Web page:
The Lord is my shepherd, I shall not want. He makes me to lie down in green pastures, He leads me beside the still waters. He restores my soul. He leads me in the paths of righteousness for His name’s sake. Yea, though I walk through the valley of the shadow of death, I will fear no evil, for You are with me. Your rod and Your staff, they comfort me. You prepare a table before me in the presence of my enemies. You anoint my head with oil, my cup runs over. Surely goodness and mercy shall follow me all the days of my life, and I will dwell in the house of the Lord, Forever. /// Psalm 23:1-6
These words describe the Lord’s heart and His ministry. It likens His leading, feeding, calming, healing, sheltering ministry to that of the caring shepherd. 700 years before Jesus, Isaiah described it this way:
Behold, the Lord God shall come with a strong hand, and His arm shall rule for Him; Behold, His reward is with Him, and His work before Him. He will feed His flock like a shepherd; He will gather the lambs with His arm, and carry them in His bosom, and gently lead those who are with young. /// Isaiah 40:10-11
A king lives in His palace – a shepherd must dwell with the sheep to adequately care for them. This is the heart and ministry of Jesus. So, God sent His angels to announce the birth to shepherds watching their flocks outside of Bethlehem. You see, there was an ancient watchtower in the fields of Bethlehem: created for shepherds to oversee their flocks. It was called:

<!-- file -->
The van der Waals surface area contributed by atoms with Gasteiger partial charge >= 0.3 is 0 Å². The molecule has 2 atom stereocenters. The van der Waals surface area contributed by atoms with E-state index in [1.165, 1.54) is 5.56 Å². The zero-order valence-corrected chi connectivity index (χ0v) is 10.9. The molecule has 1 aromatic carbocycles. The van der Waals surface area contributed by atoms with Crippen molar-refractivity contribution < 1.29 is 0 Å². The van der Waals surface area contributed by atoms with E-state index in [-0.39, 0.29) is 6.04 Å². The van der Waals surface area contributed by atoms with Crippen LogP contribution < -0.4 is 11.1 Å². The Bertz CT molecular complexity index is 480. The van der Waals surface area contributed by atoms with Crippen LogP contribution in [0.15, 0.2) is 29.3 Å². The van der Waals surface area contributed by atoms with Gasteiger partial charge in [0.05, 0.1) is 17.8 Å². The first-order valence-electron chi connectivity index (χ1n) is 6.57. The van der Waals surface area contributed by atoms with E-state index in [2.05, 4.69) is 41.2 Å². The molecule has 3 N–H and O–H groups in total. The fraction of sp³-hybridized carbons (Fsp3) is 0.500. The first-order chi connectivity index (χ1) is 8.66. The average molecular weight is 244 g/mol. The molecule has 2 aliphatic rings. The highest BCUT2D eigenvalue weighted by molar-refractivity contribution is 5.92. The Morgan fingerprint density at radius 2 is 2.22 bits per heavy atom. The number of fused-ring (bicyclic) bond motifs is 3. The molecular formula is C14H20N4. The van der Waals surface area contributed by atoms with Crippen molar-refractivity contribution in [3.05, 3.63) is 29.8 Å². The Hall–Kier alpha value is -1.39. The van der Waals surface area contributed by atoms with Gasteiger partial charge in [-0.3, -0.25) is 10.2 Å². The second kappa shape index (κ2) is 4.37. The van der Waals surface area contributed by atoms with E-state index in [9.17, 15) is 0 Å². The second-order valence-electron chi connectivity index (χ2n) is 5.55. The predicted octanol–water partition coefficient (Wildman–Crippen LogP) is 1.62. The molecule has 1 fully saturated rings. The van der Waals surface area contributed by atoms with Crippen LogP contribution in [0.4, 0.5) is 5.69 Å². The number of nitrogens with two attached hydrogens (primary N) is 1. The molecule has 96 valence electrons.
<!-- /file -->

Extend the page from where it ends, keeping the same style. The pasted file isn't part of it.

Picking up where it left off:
Migdal Eder which means, “Tower of the Flock”.
So Rachel died and was buried on the way to Ephrath (that is, Bethlehem). Jacob set up a pillar over her grave; that is the pillar of Rachel's grave to this day. Then Israel journeyed on and pitched his tent beyond the tower of Eder. /// Genesis 35:19-21
History tells us that the lambs used by the High Priest to sacrifice for the sins of Israel were raised in the fields of Bethlehem. Some accounts give descriptions of lambs without blemish being wrapped in swaddling cloths to protect them from the elements. It was to the keepers of the flock that a massive choir of angels announced the good news of His birth and filled the skies around Bethlehem with praise! The message of the angel host?
On earth – peace and goodwill toward men!
So, the shepherds were the first who were entrusted with the message of Messiah and were the first to share it with others. You can’t speak of these things without remembering the words of Jesus when speaking to the very priests who should have been looking forward to His birth:
I am the good shepherd, The good shepherd gives His life for the sheep. But a hireling, he who is not the shepherd, one who does not own the sheep, sees the wolf coming and leaves the sheep and flees; and the wolf catches the sheep and scatters them. The hireling flees because he is a hireling and does not care about the sheep. I am the good shepherd; and I know my sheep, and am known by My own. /// John 10:11-14
God is not looking for hirelings but shepherds for His flock. He set the example for leadership for all who follow. In the House of Bread – Bethlehem; in the district of the fruit of the vine – Ephrathah, the Shepherd – King of Israel was born as the sacrificial Lamb of God, so that all of us will know that God’s heart toward us is one of peace and goodwill.
- Luke 2:8-20
- Micah 5:2
- Psalm 23:1-6
- Isaiah 40:10-11
- Genesis 35:19-21
- John 10:11-14